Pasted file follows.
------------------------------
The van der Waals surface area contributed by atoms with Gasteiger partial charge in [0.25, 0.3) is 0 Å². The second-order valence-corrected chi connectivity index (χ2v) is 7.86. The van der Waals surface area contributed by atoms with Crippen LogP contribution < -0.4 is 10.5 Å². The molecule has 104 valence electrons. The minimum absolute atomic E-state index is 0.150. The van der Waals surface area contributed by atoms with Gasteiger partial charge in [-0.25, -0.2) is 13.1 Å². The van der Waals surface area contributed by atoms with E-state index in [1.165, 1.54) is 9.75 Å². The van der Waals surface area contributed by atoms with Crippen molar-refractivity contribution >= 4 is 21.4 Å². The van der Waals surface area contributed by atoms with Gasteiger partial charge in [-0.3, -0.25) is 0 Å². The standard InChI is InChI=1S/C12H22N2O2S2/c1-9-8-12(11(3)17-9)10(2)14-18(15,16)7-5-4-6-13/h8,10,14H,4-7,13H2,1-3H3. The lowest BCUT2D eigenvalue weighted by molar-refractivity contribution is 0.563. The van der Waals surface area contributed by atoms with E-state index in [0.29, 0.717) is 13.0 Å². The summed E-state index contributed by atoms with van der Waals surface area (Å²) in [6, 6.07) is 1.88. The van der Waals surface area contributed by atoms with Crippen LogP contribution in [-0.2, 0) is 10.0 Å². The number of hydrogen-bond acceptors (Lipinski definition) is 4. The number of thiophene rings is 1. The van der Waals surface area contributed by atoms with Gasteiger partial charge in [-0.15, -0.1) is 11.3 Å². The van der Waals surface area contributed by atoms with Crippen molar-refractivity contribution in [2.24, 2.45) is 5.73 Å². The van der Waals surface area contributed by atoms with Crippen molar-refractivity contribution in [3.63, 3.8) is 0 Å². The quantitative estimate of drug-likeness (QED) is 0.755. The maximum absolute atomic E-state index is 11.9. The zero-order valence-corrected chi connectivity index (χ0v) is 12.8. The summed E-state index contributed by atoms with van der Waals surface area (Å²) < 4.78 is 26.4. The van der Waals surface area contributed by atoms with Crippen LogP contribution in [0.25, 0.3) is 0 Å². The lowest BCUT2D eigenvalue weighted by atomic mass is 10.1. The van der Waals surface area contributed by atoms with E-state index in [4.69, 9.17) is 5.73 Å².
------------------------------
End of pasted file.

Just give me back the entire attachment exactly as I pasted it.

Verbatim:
The van der Waals surface area contributed by atoms with Gasteiger partial charge in [0.25, 0.3) is 0 Å². The second-order valence-corrected chi connectivity index (χ2v) is 7.86. The van der Waals surface area contributed by atoms with Crippen LogP contribution < -0.4 is 10.5 Å². The molecule has 104 valence electrons. The minimum absolute atomic E-state index is 0.150. The van der Waals surface area contributed by atoms with Gasteiger partial charge in [-0.25, -0.2) is 13.1 Å². The van der Waals surface area contributed by atoms with E-state index in [1.165, 1.54) is 9.75 Å². The van der Waals surface area contributed by atoms with Crippen molar-refractivity contribution >= 4 is 21.4 Å². The van der Waals surface area contributed by atoms with Gasteiger partial charge in [-0.3, -0.25) is 0 Å². The standard InChI is InChI=1S/C12H22N2O2S2/c1-9-8-12(11(3)17-9)10(2)14-18(15,16)7-5-4-6-13/h8,10,14H,4-7,13H2,1-3H3. The lowest BCUT2D eigenvalue weighted by molar-refractivity contribution is 0.563. The van der Waals surface area contributed by atoms with E-state index in [0.29, 0.717) is 13.0 Å². The summed E-state index contributed by atoms with van der Waals surface area (Å²) in [6, 6.07) is 1.88. The van der Waals surface area contributed by atoms with Crippen LogP contribution in [-0.2, 0) is 10.0 Å². The number of hydrogen-bond acceptors (Lipinski definition) is 4. The number of thiophene rings is 1. The van der Waals surface area contributed by atoms with Gasteiger partial charge in [-0.15, -0.1) is 11.3 Å². The van der Waals surface area contributed by atoms with Crippen molar-refractivity contribution in [2.24, 2.45) is 5.73 Å². The van der Waals surface area contributed by atoms with Crippen molar-refractivity contribution in [3.63, 3.8) is 0 Å². The quantitative estimate of drug-likeness (QED) is 0.755. The maximum absolute atomic E-state index is 11.9. The zero-order valence-corrected chi connectivity index (χ0v) is 12.8. The summed E-state index contributed by atoms with van der Waals surface area (Å²) < 4.78 is 26.4. The van der Waals surface area contributed by atoms with Crippen LogP contribution in [0.25, 0.3) is 0 Å². The lowest BCUT2D eigenvalue weighted by atomic mass is 10.1. The van der Waals surface area contributed by atoms with E-state index in [4.69, 9.17) is 5.73 Å².